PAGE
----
Sebastian Vettel, Ferrari, Circuit of the Americas, 2019

Hamilton: Ferrari have ‘lost power’ since FIA issued directive on engines

2019 F1 season

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Lewis Hamilton says Ferrari’s straight-line speed is not as strong at this weekend’s race after the FIA clarified an area of the technical regulations.

The sport’s governing body issued a technical directive which informs teams how it intends to interpret an area of the regulations, in this case relating to power unit design. Ferrari’s impressive power unit performance has been a matter of close scrutiny by rival teams and the directive is believed to have been prompted by a query from Red Bull.

“What’s come out this week has been quite interesting to see,” said Hamilton. “Obviously today I think they’ve lost a bit of power. I’m interested to see how that continues and how it reflects in the race tomorrow.”

However Hamilton said he’s “not sure” whether it will be any easier to overtake the Ferraris in the race. “They’re still quite quicker than us generally in the straights.

“Hopefully our car will be strong throughout the race tomorrow. Yesterday’s running was good today was a little bit difficult, hopefully tomorrow’s better.”

Ferrari failed to take pole position for the first time since the Hungarian Grand Prix in July, but Mercedes team principal Toto Wolff said this was not necessarily a consequence of the technical directive.

“Certainly the three teams were much closer together in terms of straight-line performance here in the US,” said Wolff. “But I wouldn’t say this is down to any specific event. It’s just a fact that we’ve won our first pole position since July, since Hockenheim, and we are really in the mix.”

“I think it’s very strong that the FIA issued a TD clarifying the situation with some very clear wording,” he added. “But this is a process that is standard, happened before and part of the role of the governing body.”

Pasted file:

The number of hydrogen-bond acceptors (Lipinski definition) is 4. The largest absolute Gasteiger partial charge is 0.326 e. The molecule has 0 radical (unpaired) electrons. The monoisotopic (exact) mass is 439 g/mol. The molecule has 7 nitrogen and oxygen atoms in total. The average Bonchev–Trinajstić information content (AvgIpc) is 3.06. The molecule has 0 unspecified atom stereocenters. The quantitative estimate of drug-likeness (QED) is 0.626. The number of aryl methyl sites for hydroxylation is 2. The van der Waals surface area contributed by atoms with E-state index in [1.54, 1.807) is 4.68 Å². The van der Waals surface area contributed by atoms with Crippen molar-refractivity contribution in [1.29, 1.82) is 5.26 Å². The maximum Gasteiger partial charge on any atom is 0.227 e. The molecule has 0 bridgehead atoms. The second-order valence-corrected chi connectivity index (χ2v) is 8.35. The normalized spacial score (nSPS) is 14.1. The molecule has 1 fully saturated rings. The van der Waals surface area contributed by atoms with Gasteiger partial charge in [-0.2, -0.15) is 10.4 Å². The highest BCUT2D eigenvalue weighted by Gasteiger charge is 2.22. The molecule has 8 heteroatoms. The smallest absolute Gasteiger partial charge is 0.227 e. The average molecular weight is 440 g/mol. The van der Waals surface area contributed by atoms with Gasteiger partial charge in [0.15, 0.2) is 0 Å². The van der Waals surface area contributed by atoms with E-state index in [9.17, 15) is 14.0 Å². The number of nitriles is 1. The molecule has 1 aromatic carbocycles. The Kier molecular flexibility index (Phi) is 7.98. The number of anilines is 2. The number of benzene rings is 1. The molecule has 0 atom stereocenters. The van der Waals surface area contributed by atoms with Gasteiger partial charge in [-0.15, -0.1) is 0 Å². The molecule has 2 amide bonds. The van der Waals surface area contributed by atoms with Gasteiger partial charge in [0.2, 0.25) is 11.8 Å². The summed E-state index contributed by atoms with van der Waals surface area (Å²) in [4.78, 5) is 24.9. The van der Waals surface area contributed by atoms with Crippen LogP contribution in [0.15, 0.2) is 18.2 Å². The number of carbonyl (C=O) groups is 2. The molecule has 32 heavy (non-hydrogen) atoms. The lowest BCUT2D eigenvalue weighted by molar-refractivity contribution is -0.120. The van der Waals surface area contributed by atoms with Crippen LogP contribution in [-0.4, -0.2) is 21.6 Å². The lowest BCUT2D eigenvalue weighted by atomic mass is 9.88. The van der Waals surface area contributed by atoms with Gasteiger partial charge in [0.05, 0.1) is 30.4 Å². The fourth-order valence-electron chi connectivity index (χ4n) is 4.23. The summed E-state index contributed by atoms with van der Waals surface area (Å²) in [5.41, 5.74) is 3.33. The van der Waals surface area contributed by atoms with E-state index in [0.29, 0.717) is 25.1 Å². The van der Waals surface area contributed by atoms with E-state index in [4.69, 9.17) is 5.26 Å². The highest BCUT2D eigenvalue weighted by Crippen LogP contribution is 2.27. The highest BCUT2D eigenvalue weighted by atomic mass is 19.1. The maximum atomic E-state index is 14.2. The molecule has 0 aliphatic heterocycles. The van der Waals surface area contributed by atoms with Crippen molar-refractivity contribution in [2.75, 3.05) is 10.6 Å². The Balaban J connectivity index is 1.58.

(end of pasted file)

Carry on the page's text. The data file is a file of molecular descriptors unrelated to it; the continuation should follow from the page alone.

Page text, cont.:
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Keith Collantine
Lifelong motor sport fan Keith set up RaceFans in 2005 - when it was originally called F1 Fanatic. Having previously worked as a motoring...
Josh Holland
USA-based Josh joined the RaceFans team in 2018. Josh helps produce our Formula 1 race weekend coverage, assists with our social media activities and...

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  • 59 comments on “Hamilton: Ferrari have ‘lost power’ since FIA issued directive on engines”

    1. Just like last year when they “lost” power after formal inquiry into PU.

      1. They got that pace back again after they removed some aero upgrades that didn’t correlate with their CFD/wind tunnel results.

        1. Last years PU was accelerating the car in middle of straights and that was the reason for protest from teams. After directive from FIA that behaviour vanished which meant there was something illegal with PU and FIA let it slide instead of disqualifying the team. They never got that acceleration in middle of straight back after the aero package removal. This years 3rd PU in quali trim is a beast, the reason for this clarification seems to be that rivals want to exploit the loophole if Ferrari as exploiting it right now.

          Note: I found out yesterday Leclerc lost another PU and he was on older PU for race and only Vettel is still on 3rd PU. (Working for australian client has its disadvantages and like Mexican GP skipping USGP and relying on repeat telecasts.)

          So it would be interesting to see how FIA clarify this to teams.

    2. A ferrari mechanic once placed white powder in a fuel tank. I remember that incident

      1. Was that in Brazil? He was just holding that for a friend, it wasn’t his, he’s never used that stuff before.

      2. Wasn’t that one of the people invovled in the Spygate scandal? As in he got fired because of that and he got invovled in Spygate as revenge.

        1. @yaru, Nigel Stepney was accused of doing that, though the whole affair was rather vague and I don’t think it was conclusively proven that he was responsible.

          1. He was killed some years later, when he stepped out from his broken-down truck on a motorway in the UK…

    3. Has anyone seen a quantification of this or is it just speculation?

      1. Yes, via GPS measurements from qualifying.

        Marko: “Our top speed deficit to Ferrari was not so bad [in qualifying]. On the long straight, it was three to four tenths. Yesterday we lost twice that. ”

        AMuS:

        “In the GPS comparisons shows that Ferrari wins in Austin on all straights together three and a half tenths to the Mercedes and six tenths to the Red Bull Honda. That’s about half of what was measured the previous day. And half of the Ferrari advantage in Suzuka, a circuit similar to the Circuit of the Americas.”